Critical Intersections of Crime and Social Justice has several keynote speakers
Dr. Hillary Potter
Dr. Hillary Potter is a Black feminist criminologist and resident of Denver, Colorado. She is an Associate Professor in the Department of Ethnic Studies at the University of Colorado at Boulder, and holds a B.A. and a Ph.D. in sociology from the University of Colorado at Bounder and an M.A. in criminal justice from the John Jay College of Criminal Justice. Dr. Potter's research focuses on the critical analysis of the intersections of race, gender, and class as they relate to crime and violence. She is currently researching antiviolence activism in Black and Latinx communities, with field research in Ferguson, Baltimore, and Denver; men's use of violence; and intimate partner abuse against women of Color. Dr. Potter is the author of Intersectionality and Criminology: Disrupting and Revolutionizing Studies of Crime (Routledge Press, 2015) and Battle Cries: Black Women and Intimate Partner Abuse (New York University Press, 2008), and editor of Racing the Storm: Racial Implications and Lessons Learned from Hurricane Katrina (Lexington Books, 2007).
Dr. Elliott Currie
Elliott Currie is Professor of Criminology, Law, and Society at the University of California, Irvine. He has also taught in the Legal Studies Program at the University of California, Berkeley, and in the Board of Studies in Sociology at the University of California, Santa Cruz.
Professor Currie is the author of many works on crime, juvenile delinquency, drug abuse and social policy, including Confronting Crime (1985), Dope and Trouble: Portraits of Delinquent Youth (1991), Reckoning: Drugs, the Cities, and the American Future (1993), and Crime and Punishment in America (1998), which was a finalist for the 1999 Pulitzer Prize in General Nonfiction. A revised and updated edition of Crime and Punishment in America was published in 2013 on Picador. He is a coauthor of Whitewashing Race: the Myth of a Colorblind America (2003), a finalist for the C. Wright Mills award of the Society for the Study of Social Problems in 2004 and winner of the 2004 Book Award from the Benjamin L. Hooks Institute for Social Change. His book The Road to Whatever: Middle Class Culture and the Crisis of Adolescence, a study of troubled middle-class youth in America, appeared in 2005. His newest book, the second edition of The Roots of Danger: Violent Crime in Global Perspective, was published by Oxford University Press in 2015.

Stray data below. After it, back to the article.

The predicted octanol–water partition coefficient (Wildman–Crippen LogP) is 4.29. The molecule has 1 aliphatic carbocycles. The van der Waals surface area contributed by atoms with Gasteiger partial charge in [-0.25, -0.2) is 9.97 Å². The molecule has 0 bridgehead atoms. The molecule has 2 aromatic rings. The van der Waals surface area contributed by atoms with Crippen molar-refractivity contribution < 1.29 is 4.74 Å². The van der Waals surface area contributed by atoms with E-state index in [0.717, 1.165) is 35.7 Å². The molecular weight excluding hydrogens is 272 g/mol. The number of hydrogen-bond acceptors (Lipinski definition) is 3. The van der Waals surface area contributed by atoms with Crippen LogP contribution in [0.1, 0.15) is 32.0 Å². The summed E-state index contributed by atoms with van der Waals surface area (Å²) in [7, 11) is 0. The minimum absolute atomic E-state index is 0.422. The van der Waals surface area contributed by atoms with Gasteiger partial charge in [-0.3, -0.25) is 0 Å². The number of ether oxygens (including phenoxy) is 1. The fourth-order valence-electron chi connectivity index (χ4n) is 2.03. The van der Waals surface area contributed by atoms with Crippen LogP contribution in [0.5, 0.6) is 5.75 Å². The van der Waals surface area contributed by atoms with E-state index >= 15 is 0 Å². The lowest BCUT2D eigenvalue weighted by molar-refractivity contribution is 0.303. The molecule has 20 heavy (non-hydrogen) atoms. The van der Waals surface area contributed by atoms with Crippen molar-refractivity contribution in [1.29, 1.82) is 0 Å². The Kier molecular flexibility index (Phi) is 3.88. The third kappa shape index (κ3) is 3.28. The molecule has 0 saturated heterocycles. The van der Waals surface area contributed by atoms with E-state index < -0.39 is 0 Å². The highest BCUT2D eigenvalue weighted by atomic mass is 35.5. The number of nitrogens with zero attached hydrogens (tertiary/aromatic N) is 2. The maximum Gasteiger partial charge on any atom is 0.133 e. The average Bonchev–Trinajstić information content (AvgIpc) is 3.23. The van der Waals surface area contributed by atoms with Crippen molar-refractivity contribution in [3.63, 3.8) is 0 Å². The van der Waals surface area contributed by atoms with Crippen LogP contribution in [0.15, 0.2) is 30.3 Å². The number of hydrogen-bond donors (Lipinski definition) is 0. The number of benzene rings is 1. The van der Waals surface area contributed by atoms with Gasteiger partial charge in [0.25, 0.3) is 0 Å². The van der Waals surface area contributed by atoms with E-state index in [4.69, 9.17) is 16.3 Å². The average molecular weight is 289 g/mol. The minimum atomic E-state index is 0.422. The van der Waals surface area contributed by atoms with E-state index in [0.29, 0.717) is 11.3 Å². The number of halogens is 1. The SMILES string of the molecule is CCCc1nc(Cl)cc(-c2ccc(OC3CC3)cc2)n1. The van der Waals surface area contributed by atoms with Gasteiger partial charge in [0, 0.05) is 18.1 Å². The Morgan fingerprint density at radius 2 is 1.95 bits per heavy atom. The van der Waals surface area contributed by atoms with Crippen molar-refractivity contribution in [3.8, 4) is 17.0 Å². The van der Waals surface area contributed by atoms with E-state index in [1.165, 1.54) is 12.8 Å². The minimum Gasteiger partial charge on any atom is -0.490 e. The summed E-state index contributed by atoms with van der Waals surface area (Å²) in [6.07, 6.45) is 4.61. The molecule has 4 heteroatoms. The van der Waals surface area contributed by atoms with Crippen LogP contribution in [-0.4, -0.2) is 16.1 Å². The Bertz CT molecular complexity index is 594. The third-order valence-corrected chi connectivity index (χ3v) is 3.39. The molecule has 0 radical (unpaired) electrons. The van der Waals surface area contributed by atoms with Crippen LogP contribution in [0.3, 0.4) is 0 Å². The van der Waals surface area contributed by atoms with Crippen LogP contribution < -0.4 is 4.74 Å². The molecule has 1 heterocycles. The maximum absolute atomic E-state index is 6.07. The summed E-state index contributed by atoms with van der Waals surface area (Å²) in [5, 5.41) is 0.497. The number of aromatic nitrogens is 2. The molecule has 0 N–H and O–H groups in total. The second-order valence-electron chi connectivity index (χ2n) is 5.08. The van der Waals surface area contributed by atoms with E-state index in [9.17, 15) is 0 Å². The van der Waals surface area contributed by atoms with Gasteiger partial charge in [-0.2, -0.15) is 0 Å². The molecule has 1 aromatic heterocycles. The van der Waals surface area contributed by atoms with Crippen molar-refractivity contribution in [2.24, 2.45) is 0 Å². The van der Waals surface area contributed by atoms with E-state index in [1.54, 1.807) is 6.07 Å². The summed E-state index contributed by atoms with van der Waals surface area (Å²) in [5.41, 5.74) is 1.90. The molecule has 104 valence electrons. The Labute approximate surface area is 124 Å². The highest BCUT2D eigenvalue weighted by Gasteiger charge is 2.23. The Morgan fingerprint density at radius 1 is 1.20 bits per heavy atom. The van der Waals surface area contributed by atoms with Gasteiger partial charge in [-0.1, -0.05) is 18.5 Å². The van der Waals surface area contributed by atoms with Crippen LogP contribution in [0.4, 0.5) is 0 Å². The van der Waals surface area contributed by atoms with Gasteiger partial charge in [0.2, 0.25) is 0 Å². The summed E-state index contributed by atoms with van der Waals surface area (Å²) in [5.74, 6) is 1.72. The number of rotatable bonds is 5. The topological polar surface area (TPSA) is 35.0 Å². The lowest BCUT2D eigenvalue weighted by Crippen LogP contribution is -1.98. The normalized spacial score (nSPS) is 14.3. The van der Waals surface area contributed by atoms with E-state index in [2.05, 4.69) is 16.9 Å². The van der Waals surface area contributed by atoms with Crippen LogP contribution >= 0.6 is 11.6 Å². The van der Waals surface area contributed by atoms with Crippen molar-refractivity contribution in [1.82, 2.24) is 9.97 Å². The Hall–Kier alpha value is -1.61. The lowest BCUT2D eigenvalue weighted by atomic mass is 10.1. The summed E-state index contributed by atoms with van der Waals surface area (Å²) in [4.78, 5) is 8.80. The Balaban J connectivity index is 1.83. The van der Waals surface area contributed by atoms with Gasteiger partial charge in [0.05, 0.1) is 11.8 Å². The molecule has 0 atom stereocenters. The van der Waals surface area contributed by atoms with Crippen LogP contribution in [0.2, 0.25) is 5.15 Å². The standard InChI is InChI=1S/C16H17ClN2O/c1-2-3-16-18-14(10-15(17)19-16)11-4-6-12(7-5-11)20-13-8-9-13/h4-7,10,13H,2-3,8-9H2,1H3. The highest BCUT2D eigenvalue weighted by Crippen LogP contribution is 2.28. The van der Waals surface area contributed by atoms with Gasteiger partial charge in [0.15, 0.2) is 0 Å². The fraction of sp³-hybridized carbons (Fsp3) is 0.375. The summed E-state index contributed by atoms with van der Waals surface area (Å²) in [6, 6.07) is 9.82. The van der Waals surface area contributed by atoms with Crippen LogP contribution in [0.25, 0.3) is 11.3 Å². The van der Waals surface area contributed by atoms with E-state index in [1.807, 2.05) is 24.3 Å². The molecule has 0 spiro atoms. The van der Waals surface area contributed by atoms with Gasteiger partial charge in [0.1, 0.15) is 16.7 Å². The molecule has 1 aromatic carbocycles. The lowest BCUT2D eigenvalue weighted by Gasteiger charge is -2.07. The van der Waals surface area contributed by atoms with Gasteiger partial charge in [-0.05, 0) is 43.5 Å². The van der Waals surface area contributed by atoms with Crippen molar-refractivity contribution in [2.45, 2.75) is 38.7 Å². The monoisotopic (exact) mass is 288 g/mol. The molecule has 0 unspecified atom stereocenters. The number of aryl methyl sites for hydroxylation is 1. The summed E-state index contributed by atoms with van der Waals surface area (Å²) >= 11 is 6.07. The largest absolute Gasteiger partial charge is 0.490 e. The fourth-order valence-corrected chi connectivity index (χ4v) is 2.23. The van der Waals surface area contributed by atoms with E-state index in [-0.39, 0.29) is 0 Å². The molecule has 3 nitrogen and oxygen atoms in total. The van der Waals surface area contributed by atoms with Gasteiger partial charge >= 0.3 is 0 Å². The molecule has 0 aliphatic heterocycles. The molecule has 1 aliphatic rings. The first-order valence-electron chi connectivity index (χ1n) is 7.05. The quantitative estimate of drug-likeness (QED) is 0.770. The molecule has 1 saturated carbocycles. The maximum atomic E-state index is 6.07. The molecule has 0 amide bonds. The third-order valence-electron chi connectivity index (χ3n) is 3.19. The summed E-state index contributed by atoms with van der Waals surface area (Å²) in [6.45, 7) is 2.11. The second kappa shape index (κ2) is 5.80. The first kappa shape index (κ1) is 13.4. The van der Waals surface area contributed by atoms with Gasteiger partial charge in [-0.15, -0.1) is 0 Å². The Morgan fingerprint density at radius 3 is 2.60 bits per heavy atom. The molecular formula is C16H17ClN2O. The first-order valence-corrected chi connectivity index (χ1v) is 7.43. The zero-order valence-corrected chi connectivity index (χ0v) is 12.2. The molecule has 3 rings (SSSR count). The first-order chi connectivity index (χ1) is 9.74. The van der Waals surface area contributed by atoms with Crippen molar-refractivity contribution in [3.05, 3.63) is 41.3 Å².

He has been a consultant to many organizations concerned with crime prevention, social policy, and the enhancement of juvenile and criminal justice, both in the United States and overseas, including the National Council on Crime and Delinquency, the Milton S. Eisenhower Foundation, the National Advisory Council on Economic Opportunity, the California Governor’s Task Force on Civil Rights, and the Home Office of Great Britain.
He is the recipient of numerous awards, including the August Vollmer Award from the American Society of Criminology and both the Donald Cressey Award and the Prevention for a Safer Society (PASS) Award from the National Council on Crime and Delinquency.
Dr. Currie is a graduate of Roosevelt University in Chicago, and received his Ph. D. in sociology from the University of California, Berkeley.
Dr. Judah Schept
Judah Schept, Ph.D., is an Associate Professor in the School of Justice Studies at Eastern Kentucky University. He holds a Ph.D. in Criminal Justice from Indiana University and a BA in Sociology from Vassar College. Judah’s work examines the political economy, historical geography, and cultural politics of the prison industrial complex. He is the author of Progressive Punishment: Job Loss, Jail Growth, and the Neoliberal Politics of Carceral Expansion, (New York University Press, 2015). In addition, Judah’s writing can be found in journals such as Radical Criminology, Theoretical Criminology, Punishment and Society, Social Justice, and Crime, Media, Culture, as well as in blogs and opinion pieces for academic and activist websites. Judah’s current research examines the historical, spatial and political relationships between extractive and prison economies in Central Appalachia.
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